Wednesday, April 25, 2012

Thursday of the Third Week of Easter

Jesus said to the crowds: “No one can come to me unless the Father who sent me draws him, and I will raise him on the last day. It is written in the prophets: ‘They shall all be taught by God.’ Everyone who listens to my Father and learns from him comes to me. Not that anyone has seen the Father except the one who is from God; he has seen the Father. Amen, amen, I say to you, whoever believes has eternal life. I am the bread of life. Your ancestors ate the manna in the desert, but they died; this is the bread that comes down from heaven so that one may eat it and not die. I am the living bread that came down from heaven; whoever eats this bread will live forever; and the bread that I will give is my flesh for the life of the world.”  (John 6: 44-51)

Introductory Prayer: Lord I praise you for your goodness. You have given me life and grace. What can compare to the greatness of your love?

Petition: Lord, lead me to a greater understanding of your love for me in the Eucharist.

1. “No one can come to me unless the Father who sent me draws him”

How easy it is for us to take our faith for granted! Many of us are cradle Catholics, born into a certain religious tradition. That can make it easy to see our faith more as a family inheritance than a gift from God. Yet Jesus clearly affirms that no one can come to him unless the Father draw him. To make a true act of supernatural faith, God is working in our soul. When we say to Jesus, as Thomas did, “My Lord and my God,” grace is definitely at work. We should constantly thank God for the gift of our faith.

2. “Not that anyone has seen the Father except the one who is from God”

Through faith, this wonderful gift of God, Jesus is leading us into the very heart of the ultimate mystery, the divine life of the Triune God. At the Last Supper Jesus will say to Philip, “He who has seen me has seen the Father.” Jesus’ human face reveals the invisible mystery of the Father. God is love (1 Jn 4:16). We are invited into this mystery of eternal, mutual love of the Father and the Son in the Holy Spirit. To speak of the Godhead is, I know, like trying to cross the ocean on a raft or trying to fly to the stars on a little bird’s wings (St. Gregory Nazianzen).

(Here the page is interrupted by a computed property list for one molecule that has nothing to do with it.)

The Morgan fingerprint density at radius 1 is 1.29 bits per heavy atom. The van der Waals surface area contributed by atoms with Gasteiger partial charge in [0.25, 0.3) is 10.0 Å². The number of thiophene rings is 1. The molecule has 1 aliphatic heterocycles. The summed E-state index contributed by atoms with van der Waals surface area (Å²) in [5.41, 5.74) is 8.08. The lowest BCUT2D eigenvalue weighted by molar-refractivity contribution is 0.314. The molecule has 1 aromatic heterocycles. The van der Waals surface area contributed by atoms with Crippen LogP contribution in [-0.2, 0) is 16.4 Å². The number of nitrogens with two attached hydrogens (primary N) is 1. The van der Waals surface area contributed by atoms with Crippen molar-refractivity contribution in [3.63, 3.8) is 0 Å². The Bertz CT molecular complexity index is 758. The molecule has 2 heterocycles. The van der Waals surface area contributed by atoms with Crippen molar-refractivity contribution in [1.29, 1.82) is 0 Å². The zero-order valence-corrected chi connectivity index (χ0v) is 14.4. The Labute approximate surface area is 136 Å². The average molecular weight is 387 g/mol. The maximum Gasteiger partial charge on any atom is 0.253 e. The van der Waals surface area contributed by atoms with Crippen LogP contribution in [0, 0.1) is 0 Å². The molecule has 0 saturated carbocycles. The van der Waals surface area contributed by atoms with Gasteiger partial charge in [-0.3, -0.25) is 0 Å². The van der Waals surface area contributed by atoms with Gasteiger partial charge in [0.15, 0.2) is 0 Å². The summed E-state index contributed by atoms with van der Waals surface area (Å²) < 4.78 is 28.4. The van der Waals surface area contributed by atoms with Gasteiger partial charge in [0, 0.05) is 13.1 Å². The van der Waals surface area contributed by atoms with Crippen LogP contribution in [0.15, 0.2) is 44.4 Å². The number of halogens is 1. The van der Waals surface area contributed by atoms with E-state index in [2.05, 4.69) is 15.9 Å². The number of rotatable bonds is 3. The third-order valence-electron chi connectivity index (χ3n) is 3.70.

3. “Your ancestors ate manna in the desert, but they died; this is the bread that comes down from heaven so that one may eat it and not die.”

This faith constantly needs nourishment. The Israelites during their desert sojourn ate manna. It provided physical nourishment, but our spiritual lives need an infinitely greater bread. Jesus provides it in the Eucharist. Let us go to him frequently and allow him to feed our famished and weary souls.

Dialogue with Christ: Lord, I thank you for the great gift of my faith, and thank you for nourishing it with the Eucharist. Help me to never grow cold or indifferent before the great mystery of your love.

Resolution: I will try to be more keenly aware of God’s presence.

Tuesday, April 24, 2012

Feast of Saint Mark, Evangelist

Jesus said to his disciples: "Go into the whole world and proclaim the Gospel to every creature. Whoever believes and is baptized will be saved; whoever does not believe will be condemned. These signs will accompany those who believe: in my name they will drive out demons, they will speak new languages. They will pick up serpents with their hands, and if they drink any deadly thing, it will not harm them. They will lay hands on the sick, and they will recover." So then the Lord Jesus, after he spoke to them, was taken up into heaven and took his seat at the right hand of God. But they went forth and preached everywhere, while the Lord worked with them and confirmed the word through accompanying signs. (Mark 16:15-20)
Introductory Prayer: Lord, allow me to give this moment of prayer priority over all my other concerns. Holy Mary, you remained with the apostles when Jesus went up to heaven; help me to raise my mind and heart to him.
Petition: Lord, help me to be an apostle of your kingdom.